I've been struggling to distinguish between durative and punctual verbs! What I found as a rule for durative verbs is that they are typically identified when using a continuous tense, but let's consider these examples:

-Pam cured herself with large doses of vitamin C.

-He is happy with the results.

When I checked for the answers, I was surprised to find both of the verbs as durative! Where does duration lie exactly?

And is there indeed any rule or hint to find out durative verbs?

2 Answers 2


You should not think of "durative" and "punctual" verbs as grammatical categories. They are semantic categories. The verbs are grouped by meaning.

And with categories based on meaning, there can be grey areas, or words that don't neatly fit in to one category or another.

For example "cure": You could view this as a "punctual" event, or a "durative" process. Now the usual analysis is that to cure someone you need to do various things to them. It isn't (or at least it doesn't have to be) a magic touch that cures someone, and so this has an internal process and is durative.

Similarly consider "kill" and "die". Killing something has an internal process. Dying does not. And so "kill" is durative, but "die" is punctual. [And yet people do talk about the process of dying, so even this is not completely black-and-white]

So the "rule" is to consider the meaning of the word, does it describe an event that normally happens in the blink of an eye, or does it describe an event that has an internal temporal structure.

Reference: I'm lovin' it

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    Thank you! That's helpful! And I changed the tag into semantics May 8, 2022 at 19:39

Remember that it is more sensible to consider usages, not verbs, as punctive/punctual or durative. Contrast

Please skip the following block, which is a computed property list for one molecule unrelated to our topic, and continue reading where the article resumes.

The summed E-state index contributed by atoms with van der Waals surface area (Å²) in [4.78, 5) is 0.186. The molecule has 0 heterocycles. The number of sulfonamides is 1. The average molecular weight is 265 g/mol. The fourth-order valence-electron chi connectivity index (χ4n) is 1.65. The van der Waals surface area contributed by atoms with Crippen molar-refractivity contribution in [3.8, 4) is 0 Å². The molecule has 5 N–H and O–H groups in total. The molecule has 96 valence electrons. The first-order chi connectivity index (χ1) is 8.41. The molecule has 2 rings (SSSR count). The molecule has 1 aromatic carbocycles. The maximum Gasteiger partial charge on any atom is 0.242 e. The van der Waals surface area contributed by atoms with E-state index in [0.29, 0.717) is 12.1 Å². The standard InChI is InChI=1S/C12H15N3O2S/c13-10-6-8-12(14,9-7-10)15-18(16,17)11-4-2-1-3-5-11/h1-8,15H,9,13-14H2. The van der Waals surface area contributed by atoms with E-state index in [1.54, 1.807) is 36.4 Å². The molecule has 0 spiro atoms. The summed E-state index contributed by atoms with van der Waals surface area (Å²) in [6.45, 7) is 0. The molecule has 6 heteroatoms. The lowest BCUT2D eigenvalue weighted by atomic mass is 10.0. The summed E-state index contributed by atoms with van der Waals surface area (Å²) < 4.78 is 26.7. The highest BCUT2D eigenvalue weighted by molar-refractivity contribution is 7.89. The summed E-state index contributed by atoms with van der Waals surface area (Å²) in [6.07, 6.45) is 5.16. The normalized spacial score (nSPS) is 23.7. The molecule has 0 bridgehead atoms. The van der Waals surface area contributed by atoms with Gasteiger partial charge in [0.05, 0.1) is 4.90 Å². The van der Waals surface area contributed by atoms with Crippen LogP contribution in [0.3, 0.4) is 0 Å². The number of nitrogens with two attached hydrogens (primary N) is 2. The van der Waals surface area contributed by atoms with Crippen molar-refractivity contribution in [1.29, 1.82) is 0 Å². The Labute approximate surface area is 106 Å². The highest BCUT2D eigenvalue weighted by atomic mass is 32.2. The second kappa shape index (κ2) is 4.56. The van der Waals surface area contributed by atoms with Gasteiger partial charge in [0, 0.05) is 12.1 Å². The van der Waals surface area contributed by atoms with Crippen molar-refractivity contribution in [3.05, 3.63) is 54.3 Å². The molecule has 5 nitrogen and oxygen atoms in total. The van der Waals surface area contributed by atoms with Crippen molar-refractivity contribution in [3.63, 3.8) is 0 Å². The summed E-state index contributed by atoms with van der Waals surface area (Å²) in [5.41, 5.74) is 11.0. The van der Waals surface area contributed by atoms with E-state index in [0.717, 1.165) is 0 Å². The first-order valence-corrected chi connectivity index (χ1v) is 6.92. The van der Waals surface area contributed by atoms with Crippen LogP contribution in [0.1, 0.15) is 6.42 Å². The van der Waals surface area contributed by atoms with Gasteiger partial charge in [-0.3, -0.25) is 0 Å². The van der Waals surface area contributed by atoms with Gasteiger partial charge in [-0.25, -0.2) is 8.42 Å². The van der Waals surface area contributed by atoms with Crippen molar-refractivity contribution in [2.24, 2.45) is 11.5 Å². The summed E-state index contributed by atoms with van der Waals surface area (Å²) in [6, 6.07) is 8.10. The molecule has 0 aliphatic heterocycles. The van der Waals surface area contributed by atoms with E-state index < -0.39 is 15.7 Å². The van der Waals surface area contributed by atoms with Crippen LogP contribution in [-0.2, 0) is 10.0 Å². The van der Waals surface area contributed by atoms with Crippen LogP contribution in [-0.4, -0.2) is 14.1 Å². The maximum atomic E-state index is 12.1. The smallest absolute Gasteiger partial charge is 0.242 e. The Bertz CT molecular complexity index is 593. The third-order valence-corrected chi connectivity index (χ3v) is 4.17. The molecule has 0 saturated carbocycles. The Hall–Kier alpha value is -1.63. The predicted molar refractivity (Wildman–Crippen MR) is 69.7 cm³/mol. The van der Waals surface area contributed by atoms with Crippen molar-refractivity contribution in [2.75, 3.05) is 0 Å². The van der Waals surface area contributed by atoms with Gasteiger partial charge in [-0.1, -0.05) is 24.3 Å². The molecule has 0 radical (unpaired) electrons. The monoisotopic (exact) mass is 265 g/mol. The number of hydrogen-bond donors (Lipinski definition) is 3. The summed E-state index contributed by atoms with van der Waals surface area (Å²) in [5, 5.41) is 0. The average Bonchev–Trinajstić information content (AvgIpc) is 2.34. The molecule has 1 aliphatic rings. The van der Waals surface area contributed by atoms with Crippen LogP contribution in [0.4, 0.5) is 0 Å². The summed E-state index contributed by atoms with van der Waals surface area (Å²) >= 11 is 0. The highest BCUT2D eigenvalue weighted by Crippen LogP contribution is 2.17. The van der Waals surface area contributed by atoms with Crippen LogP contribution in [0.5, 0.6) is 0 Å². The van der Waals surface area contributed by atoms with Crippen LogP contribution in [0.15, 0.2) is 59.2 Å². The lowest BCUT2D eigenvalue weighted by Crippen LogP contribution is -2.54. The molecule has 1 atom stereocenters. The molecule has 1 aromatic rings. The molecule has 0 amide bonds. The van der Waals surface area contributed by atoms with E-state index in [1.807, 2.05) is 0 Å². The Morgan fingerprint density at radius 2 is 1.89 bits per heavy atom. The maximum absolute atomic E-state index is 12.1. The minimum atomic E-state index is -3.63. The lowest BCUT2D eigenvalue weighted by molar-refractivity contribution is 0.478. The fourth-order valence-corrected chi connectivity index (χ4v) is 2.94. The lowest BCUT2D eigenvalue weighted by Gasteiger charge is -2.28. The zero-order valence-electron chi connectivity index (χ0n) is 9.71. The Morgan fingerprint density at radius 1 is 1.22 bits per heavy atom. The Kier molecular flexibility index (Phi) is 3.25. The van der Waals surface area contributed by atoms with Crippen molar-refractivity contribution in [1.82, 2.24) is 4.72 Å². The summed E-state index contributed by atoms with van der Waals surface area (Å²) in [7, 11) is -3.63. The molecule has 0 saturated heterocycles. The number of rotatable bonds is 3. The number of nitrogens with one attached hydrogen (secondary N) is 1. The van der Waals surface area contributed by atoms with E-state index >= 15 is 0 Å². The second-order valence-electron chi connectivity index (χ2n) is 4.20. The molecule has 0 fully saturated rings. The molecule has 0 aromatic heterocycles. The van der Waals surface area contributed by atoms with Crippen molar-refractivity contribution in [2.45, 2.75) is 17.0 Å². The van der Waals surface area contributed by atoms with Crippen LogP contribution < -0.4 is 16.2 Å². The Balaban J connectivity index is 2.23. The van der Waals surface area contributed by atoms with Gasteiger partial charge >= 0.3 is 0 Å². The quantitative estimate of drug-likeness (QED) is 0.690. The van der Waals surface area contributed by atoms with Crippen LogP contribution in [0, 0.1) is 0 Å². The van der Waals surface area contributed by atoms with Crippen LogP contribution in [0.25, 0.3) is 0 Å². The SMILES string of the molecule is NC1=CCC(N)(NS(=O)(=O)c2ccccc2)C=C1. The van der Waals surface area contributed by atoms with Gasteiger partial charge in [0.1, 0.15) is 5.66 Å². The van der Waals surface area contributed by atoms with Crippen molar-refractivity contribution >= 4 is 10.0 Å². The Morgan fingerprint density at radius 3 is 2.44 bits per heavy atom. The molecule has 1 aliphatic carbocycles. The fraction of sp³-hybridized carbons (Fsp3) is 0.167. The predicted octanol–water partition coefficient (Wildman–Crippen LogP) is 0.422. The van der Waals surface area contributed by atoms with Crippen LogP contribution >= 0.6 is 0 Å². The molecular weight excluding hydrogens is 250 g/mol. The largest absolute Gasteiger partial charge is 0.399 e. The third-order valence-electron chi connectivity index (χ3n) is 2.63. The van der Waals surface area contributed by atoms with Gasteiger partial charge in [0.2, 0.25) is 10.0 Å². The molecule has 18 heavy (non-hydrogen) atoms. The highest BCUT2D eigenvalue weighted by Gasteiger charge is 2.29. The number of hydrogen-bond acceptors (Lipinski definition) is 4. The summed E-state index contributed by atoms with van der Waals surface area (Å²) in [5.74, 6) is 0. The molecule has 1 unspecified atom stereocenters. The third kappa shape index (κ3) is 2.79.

1. Tom smiled and reached for his coat.
  2. Tom was smiling all the way to the ice-cream parlour.

(1) shows a punctive (approximated as happening at a single point in time) usage of smile, while (2) shows a durative (considered temporally long enough / compositional enough to treat as a period of time) usage.


  • As James says in his answer, 'Pam cured herself with large doses of vitamin C.' may be seen as either punctive (though who can say when the actual instant she was totally well occurred!?) (and notice that she treated/dosed herself more than once, so this reading is strained) or durative (her condition improving over time). The sentence is ambiguous (though she's thankfully better now either way).

  • 'Be' is used to show states, and these persist over a reasonable duration. 'He is / remains happy / sad / tired / as thin as a rake.


You may also find it helpful to consider dynamic and stative usages and the connection with continuous constructions. This is treated well at Stative verbs in the continuous form on ELU, Jasper Locke's answer.

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